News Releases

OSA News Releases

Welcome to the OSA News Releases page. This page contains news from The Optical Society, including research highlights from OSA's journals, conference news, award announcements and more. Sort releases by category below to see all the news releases in a particular area.

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Google’s vice president of access networks, Milo Medin, is set to give a keynote presentation at the plenary session of the Optical Fiber Communication Conference and Exhibition/National Fiber Optic Engineers Conference (OFC/NFOEC), taking place in Los Angeles March 4 – 8, 2012.

The following highlights summarize key research published in the September issue of Biomedical Optics Express, the Optical Society’s (OSA) principal outlet for serving the biomedical optics community with rapid, open-access, peer-reviewed papers related to optics, photonics and imaging in the life sciences. The journal scope encompasses theoretical modeling and simulations, technology development, and biomedical studies and clinical applications.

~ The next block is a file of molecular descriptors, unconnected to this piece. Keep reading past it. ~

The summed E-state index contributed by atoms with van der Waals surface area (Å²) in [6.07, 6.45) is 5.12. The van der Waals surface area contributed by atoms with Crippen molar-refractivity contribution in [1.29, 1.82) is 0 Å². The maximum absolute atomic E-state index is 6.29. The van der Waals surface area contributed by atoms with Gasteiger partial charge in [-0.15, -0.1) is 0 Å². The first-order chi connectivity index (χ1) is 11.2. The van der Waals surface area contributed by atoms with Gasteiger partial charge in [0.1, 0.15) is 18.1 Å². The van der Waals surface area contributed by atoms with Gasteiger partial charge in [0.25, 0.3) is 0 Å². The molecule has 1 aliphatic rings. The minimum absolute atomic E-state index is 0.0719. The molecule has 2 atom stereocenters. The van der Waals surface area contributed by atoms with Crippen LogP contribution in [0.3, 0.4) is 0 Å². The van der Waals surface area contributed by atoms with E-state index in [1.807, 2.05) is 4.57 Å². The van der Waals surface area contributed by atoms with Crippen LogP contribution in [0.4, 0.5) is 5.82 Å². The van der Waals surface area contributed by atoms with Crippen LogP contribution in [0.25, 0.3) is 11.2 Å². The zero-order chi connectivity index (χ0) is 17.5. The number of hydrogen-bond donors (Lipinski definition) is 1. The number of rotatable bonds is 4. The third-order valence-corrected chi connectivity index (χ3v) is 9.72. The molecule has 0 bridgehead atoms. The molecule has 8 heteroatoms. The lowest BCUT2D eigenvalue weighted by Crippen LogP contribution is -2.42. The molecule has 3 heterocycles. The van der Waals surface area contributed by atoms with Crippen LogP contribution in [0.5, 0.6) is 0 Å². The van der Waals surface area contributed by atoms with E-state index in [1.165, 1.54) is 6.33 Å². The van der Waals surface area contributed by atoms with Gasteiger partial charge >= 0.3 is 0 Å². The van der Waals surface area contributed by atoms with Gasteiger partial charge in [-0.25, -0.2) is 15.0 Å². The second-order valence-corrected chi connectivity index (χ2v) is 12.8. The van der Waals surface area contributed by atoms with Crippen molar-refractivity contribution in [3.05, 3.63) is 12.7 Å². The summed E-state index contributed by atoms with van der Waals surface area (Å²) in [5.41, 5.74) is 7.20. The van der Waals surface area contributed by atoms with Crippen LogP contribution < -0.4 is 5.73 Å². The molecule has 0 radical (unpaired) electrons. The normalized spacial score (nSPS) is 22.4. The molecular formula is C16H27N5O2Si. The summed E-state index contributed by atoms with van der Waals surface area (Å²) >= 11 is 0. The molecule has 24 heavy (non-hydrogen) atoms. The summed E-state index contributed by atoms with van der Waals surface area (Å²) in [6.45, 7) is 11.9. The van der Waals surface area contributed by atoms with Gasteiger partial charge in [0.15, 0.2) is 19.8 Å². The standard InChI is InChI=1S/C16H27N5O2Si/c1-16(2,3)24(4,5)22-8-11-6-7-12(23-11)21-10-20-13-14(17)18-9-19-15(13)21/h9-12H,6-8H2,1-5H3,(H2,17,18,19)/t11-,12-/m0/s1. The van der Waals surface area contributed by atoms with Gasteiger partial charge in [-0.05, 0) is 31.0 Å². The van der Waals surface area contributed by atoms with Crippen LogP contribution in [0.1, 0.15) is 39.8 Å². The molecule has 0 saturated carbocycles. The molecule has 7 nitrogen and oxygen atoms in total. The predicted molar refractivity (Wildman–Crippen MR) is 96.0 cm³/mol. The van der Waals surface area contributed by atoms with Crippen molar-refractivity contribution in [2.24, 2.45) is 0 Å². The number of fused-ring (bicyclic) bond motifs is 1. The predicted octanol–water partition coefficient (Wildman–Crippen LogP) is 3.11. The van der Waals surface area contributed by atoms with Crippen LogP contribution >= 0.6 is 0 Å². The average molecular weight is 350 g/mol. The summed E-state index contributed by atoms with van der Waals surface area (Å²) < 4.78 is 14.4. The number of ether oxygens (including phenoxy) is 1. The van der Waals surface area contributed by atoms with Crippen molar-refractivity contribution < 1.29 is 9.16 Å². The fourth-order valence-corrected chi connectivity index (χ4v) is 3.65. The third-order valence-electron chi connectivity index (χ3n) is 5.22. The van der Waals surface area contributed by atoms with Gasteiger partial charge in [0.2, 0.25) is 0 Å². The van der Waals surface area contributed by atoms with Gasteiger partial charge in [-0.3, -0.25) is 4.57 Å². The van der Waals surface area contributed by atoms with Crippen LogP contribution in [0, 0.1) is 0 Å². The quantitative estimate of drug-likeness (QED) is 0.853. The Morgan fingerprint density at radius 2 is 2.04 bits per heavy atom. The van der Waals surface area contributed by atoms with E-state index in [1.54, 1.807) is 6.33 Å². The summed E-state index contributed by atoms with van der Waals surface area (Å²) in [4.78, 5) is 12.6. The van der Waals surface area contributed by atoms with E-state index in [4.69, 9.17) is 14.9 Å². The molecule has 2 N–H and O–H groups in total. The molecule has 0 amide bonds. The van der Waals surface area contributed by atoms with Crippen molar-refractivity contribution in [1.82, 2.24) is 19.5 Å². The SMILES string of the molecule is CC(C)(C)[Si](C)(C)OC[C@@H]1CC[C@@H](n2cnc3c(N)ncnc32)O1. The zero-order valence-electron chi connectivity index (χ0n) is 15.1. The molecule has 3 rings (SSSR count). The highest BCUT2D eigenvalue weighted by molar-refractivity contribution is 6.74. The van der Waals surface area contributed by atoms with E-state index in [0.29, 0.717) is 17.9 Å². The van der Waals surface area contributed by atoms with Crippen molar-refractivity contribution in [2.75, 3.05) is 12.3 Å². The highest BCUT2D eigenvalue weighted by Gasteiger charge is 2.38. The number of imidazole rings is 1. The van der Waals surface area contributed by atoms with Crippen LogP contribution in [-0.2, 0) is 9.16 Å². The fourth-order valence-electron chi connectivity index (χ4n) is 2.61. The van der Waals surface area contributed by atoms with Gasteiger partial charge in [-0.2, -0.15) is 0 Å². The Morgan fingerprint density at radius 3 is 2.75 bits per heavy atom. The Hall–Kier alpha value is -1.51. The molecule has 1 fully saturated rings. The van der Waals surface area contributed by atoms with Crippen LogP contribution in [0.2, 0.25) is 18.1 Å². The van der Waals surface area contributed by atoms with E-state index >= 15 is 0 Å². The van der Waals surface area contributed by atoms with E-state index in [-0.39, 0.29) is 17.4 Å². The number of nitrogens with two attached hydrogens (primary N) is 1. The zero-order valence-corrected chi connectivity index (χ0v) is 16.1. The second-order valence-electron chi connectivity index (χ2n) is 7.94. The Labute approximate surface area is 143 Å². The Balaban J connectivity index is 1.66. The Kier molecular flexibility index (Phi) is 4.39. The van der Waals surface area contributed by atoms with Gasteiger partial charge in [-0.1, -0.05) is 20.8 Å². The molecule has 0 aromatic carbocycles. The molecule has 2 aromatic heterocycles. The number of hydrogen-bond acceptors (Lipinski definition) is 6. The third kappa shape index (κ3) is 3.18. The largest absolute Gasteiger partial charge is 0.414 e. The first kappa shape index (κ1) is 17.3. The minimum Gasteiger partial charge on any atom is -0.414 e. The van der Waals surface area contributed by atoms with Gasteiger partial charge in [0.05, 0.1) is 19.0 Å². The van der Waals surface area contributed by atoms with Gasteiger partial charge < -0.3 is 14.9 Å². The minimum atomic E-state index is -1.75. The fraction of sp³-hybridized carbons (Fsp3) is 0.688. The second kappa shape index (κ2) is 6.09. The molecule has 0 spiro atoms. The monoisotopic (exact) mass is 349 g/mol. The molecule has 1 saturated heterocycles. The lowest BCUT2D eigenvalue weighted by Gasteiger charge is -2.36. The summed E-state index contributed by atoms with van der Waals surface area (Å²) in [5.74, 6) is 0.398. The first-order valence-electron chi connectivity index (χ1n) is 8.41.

The OSA Foundation (OSAF) is pleased to announce the finalists of the Emil Wolf Outstanding Student Paper Competition, which recognizes the innovation, research and presentation excellence of graduate students attending the Optical Society's (OSA) Annual Meeting, Frontiers in Optics (FiO). The finalists will present their work during FiO 2011, taking place Oct. 16 – 20 in San Jose, Calif.

A team of researchers from the University of Toledo in Ohio has developed a low-cost, portable technique that is able to quickly and reliably detect specific proteins in a sample of human blood. This innovative technique, described in the Sept. 1 issue of the Optical Society’s (OSA) open-access journal, Biomedical Optics Express, could help in a wide range of medical sensing applications, including diagnosing diseases like cancer and diabetes long before clinical symptoms arise.

To serve remote areas of the world, doctors, nurses and field workers need equipment that is portable, versatile, and relatively inexpensive. Now researchers at the University of California at Los Angeles (UCLA) have built a compact, light-weight, dual-mode microscope that uses holograms instead of lenses.


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